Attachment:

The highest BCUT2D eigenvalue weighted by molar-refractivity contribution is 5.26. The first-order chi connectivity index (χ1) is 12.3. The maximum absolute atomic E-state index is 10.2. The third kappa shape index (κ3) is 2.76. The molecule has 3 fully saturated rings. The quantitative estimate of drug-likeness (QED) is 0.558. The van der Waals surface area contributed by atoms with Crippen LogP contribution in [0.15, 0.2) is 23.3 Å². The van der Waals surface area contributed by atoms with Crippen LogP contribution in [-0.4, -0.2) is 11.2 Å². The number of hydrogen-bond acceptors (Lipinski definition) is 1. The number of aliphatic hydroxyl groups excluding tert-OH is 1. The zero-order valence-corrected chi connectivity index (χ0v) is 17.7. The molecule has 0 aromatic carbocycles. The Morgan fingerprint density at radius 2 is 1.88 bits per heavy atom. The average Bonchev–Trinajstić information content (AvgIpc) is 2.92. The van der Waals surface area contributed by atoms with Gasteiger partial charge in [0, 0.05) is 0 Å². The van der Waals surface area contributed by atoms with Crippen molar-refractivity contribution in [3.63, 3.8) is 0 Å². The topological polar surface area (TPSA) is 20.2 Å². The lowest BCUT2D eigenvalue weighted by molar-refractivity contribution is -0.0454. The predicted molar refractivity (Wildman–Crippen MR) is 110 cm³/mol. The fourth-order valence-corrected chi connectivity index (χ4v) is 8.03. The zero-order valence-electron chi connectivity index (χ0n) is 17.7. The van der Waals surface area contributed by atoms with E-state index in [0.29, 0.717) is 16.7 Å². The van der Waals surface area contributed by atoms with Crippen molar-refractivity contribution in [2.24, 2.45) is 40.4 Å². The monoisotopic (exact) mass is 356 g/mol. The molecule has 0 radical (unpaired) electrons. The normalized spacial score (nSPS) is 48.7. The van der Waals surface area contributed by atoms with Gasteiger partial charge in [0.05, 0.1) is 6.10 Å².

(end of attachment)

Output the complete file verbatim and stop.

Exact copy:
The highest BCUT2D eigenvalue weighted by molar-refractivity contribution is 5.26. The first-order chi connectivity index (χ1) is 12.3. The maximum absolute atomic E-state index is 10.2. The third kappa shape index (κ3) is 2.76. The molecule has 3 fully saturated rings. The quantitative estimate of drug-likeness (QED) is 0.558. The van der Waals surface area contributed by atoms with Crippen LogP contribution in [0.15, 0.2) is 23.3 Å². The van der Waals surface area contributed by atoms with Crippen LogP contribution in [-0.4, -0.2) is 11.2 Å². The number of hydrogen-bond acceptors (Lipinski definition) is 1. The number of aliphatic hydroxyl groups excluding tert-OH is 1. The zero-order valence-corrected chi connectivity index (χ0v) is 17.7. The molecule has 0 aromatic carbocycles. The Morgan fingerprint density at radius 2 is 1.88 bits per heavy atom. The average Bonchev–Trinajstić information content (AvgIpc) is 2.92. The van der Waals surface area contributed by atoms with Gasteiger partial charge in [0, 0.05) is 0 Å². The van der Waals surface area contributed by atoms with Crippen molar-refractivity contribution in [3.63, 3.8) is 0 Å². The topological polar surface area (TPSA) is 20.2 Å². The lowest BCUT2D eigenvalue weighted by molar-refractivity contribution is -0.0454. The predicted molar refractivity (Wildman–Crippen MR) is 110 cm³/mol. The fourth-order valence-corrected chi connectivity index (χ4v) is 8.03. The zero-order valence-electron chi connectivity index (χ0n) is 17.7. The van der Waals surface area contributed by atoms with E-state index in [0.29, 0.717) is 16.7 Å². The van der Waals surface area contributed by atoms with Crippen molar-refractivity contribution in [2.24, 2.45) is 40.4 Å². The monoisotopic (exact) mass is 356 g/mol. The molecule has 0 radical (unpaired) electrons. The normalized spacial score (nSPS) is 48.7. The van der Waals surface area contributed by atoms with Gasteiger partial charge in [0.05, 0.1) is 6.10 Å².